Goodbye 2017. It’s time to start a new year fresh! If you’ve been stuck in a teaching slump because of the busyness of the holidays, read on to learn how to become a better teacher in 2018.
Redefine Your Teaching Philosophy
Most teachers have explored their teaching philosophy at one point or another in their career. If it’s been awhile since you’ve done this, I suggest you redefine your philosophy as you may have learned a bit more about your personal teaching style in the time since you last defined your philosophy. To some, this may seem like a minor detail, but it can actually be quite helpful. Knowing and understanding your teaching philosophy will help inform how you conduct class. Also, if anyone ever asks, you will be confident in your answer. If you’re having trouble getting started, you can simply google “how to write a teaching philosophy” or “teaching philosophy statement examples” to find some information on the internet. Also, you can write a general philosophy on your teaching practices as well as philosophies on planning, student growth, management, homework, attendance, etc).
Get Your Planning System in Check
All teachers should have a planning system in check for lessons. If you don’t already have a system, get one! It will organize your life and make your teaching more intentional and effective. There are many ways that you can setup your plans, but you should use whatever is the quickest and works for you. Some ideas you may want to include are: notes, objectives, language targets, list of activities, and worksheets. For help check out:
An important thing to remember when setting up your planning system is to get a binder (or organize them in computer folders) to save for the future. As year pass and your lessons will become more developed.
Don’t Plan Too Much
It’s so easy to get carried away and plan way too much. We have all done this - in an effort to teach as many points as possible, you overplan and end up rushing through the entire class. The next thing you know class is over and you’re left feeling confused about what just happened. Instead of trying to fit every little thing into one lesson, break up one topic into smaller parts. Teaching should only be a small part of class. For the most part, you want your class to have adequate practice time, and instead of teaching, you should become a “coach.”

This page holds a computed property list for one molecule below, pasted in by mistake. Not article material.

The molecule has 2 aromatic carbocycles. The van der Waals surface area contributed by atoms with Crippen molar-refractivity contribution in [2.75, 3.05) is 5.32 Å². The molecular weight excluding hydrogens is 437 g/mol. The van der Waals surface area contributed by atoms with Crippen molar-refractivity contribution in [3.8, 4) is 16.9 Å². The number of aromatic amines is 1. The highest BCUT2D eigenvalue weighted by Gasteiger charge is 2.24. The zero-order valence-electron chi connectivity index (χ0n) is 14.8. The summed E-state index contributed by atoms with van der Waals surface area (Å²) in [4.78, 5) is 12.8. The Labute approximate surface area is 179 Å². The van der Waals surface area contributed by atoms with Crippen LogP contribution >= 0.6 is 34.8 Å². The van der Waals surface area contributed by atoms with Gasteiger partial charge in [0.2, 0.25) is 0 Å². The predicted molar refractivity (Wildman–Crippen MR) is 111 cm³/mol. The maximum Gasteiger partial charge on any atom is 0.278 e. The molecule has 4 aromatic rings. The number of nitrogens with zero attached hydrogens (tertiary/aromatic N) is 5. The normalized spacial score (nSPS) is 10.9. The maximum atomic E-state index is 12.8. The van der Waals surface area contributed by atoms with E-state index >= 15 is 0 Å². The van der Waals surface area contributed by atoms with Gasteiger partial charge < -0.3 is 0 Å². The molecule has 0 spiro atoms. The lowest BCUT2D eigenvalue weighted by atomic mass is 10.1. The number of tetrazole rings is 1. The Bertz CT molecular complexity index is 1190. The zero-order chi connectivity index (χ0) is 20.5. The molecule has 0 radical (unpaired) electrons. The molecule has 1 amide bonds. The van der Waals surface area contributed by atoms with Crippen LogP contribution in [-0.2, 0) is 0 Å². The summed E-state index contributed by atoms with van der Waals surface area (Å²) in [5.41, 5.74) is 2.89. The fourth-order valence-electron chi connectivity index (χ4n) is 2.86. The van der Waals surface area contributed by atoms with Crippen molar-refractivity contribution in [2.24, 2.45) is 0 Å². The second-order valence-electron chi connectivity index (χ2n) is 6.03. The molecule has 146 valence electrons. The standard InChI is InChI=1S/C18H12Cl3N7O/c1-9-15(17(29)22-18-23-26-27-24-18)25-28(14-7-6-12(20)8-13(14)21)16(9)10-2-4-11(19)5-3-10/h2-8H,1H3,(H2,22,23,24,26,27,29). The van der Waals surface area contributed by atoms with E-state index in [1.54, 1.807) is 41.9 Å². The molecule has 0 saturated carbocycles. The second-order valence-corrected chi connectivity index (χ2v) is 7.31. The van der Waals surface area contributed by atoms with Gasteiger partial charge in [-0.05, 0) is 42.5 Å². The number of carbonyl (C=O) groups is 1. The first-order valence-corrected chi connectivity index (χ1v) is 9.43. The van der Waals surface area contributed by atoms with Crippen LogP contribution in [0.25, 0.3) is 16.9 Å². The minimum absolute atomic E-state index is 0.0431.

Let Students Teach
They say that the best way to learn something is to teach it. If some of your class isn’t understanding the material, strategically group students and allow those that understand to teach those that don’t. This is beneficial for both groups. Teaching reaffirms what they know and gives them more confidence. Learning from peers allows them to get instruction in a different perspective and level.
Don’t be Afraid of Assessments
Assessments are important and informative. The key here is that we don’t want to go overboard. There is a such thing as too much assessing, and the way you approach assessments can make all the difference in your students attitude towards them. Good teachers are constantly assessing everyday. Of course, most assessments are informal (the ones you witness, but do not have physical evidence of). With informal assessments, you can witness what students are doing in real time to guide the lesson to where it needs to be to meet your goal. Formal assessments (also known as pen-and-paper) give us actual evidence as to where students are and help us inform future instruction.
One trick is to make assessments an everyday normal part of class. As a teacher, you should let your students know that assessments are not a big deal, but as your teacher I need to know where you are so I can see how you’re growing and help you grow further. Without assessments, we are lost as to what our students need. Once you give a preassessment, you can continue to give the same assessment every few weeks, or months to continue showing progress.
Focus On Skills Growth, Not Levels
Levels are useful and helpful, but instead of getting caught up in advancing levels, focus on advancing skills. The most effective way to do this is with continuing assessments and progress updates. Share growth with your students, too. Doing so will help them learn to trust your teaching decisions, create mutual goals for teaching and learning, and continue growth at a good pace.
Respect Your Students
Respect goes a long way. When you respect your students, they’re more likely to respect you. A class dynamic of mutual respect is like no other. Classes with mutual respect allow for more effective learning and teaching. Here are some ideas for creating a respectful space: learn about their culture, ask them what they need help with, be open with them about their progress, help them set goals, ask them about their likes and dislikes, smile.
Practice Self Care
Take care of yourself outside of class so that you can show up ready to teach. Get enough rest, drink water, eat your vegetables. All those things that you should be doing anyway will really go far and give you the energy to be the best teacher you are capable of being. Don’t underestimate the power of self care.
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